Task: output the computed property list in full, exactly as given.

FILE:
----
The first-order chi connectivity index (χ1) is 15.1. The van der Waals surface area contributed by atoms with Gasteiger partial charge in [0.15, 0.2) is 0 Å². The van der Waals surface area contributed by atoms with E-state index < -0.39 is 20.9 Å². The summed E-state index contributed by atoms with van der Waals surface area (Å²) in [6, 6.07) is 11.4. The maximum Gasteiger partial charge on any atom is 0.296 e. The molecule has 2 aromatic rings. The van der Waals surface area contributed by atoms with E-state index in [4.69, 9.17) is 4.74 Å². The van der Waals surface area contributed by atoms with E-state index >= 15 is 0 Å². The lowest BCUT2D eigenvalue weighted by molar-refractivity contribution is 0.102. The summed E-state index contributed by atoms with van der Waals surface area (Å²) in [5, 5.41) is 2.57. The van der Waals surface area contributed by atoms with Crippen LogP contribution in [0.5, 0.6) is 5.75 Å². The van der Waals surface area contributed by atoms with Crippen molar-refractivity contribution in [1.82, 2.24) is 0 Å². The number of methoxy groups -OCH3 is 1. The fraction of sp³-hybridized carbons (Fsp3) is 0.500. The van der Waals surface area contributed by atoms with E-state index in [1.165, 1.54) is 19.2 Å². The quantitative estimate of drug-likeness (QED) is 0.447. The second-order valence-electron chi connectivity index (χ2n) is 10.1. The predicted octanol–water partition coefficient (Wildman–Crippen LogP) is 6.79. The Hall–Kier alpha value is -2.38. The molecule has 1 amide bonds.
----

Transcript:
The first-order chi connectivity index (χ1) is 15.1. The van der Waals surface area contributed by atoms with Gasteiger partial charge in [0.15, 0.2) is 0 Å². The van der Waals surface area contributed by atoms with E-state index < -0.39 is 20.9 Å². The summed E-state index contributed by atoms with van der Waals surface area (Å²) in [6, 6.07) is 11.4. The maximum Gasteiger partial charge on any atom is 0.296 e. The molecule has 2 aromatic rings. The van der Waals surface area contributed by atoms with E-state index in [4.69, 9.17) is 4.74 Å². The van der Waals surface area contributed by atoms with E-state index >= 15 is 0 Å². The lowest BCUT2D eigenvalue weighted by molar-refractivity contribution is 0.102. The summed E-state index contributed by atoms with van der Waals surface area (Å²) in [5, 5.41) is 2.57. The van der Waals surface area contributed by atoms with Crippen LogP contribution in [0.5, 0.6) is 5.75 Å². The van der Waals surface area contributed by atoms with Crippen molar-refractivity contribution in [1.82, 2.24) is 0 Å². The number of methoxy groups -OCH3 is 1. The fraction of sp³-hybridized carbons (Fsp3) is 0.500. The van der Waals surface area contributed by atoms with E-state index in [1.165, 1.54) is 19.2 Å². The quantitative estimate of drug-likeness (QED) is 0.447. The second-order valence-electron chi connectivity index (χ2n) is 10.1. The predicted octanol–water partition coefficient (Wildman–Crippen LogP) is 6.79. The Hall–Kier alpha value is -2.38. The molecule has 1 amide bonds.